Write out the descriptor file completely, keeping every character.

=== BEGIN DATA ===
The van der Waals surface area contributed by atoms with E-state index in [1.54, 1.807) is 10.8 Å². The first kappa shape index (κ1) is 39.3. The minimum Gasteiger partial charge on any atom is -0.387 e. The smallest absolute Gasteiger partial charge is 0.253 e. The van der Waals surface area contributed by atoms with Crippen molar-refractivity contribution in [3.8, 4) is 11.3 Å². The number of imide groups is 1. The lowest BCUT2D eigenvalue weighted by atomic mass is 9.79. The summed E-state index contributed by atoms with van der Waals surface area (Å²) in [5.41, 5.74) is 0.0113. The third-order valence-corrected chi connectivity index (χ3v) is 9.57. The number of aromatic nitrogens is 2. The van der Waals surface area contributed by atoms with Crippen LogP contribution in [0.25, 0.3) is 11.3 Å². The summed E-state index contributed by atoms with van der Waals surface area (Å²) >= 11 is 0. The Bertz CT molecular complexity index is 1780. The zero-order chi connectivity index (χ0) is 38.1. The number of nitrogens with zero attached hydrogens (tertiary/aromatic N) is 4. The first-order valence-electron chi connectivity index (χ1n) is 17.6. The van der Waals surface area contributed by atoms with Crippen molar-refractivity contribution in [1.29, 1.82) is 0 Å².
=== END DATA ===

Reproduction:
The van der Waals surface area contributed by atoms with E-state index in [1.54, 1.807) is 10.8 Å². The first kappa shape index (κ1) is 39.3. The minimum Gasteiger partial charge on any atom is -0.387 e. The smallest absolute Gasteiger partial charge is 0.253 e. The van der Waals surface area contributed by atoms with Crippen molar-refractivity contribution in [3.8, 4) is 11.3 Å². The number of imide groups is 1. The lowest BCUT2D eigenvalue weighted by atomic mass is 9.79. The summed E-state index contributed by atoms with van der Waals surface area (Å²) in [5.41, 5.74) is 0.0113. The third-order valence-corrected chi connectivity index (χ3v) is 9.57. The number of aromatic nitrogens is 2. The van der Waals surface area contributed by atoms with Crippen LogP contribution in [0.25, 0.3) is 11.3 Å². The summed E-state index contributed by atoms with van der Waals surface area (Å²) >= 11 is 0. The Bertz CT molecular complexity index is 1780. The zero-order chi connectivity index (χ0) is 38.1. The number of nitrogens with zero attached hydrogens (tertiary/aromatic N) is 4. The first-order valence-electron chi connectivity index (χ1n) is 17.6. The van der Waals surface area contributed by atoms with Crippen molar-refractivity contribution in [1.29, 1.82) is 0 Å².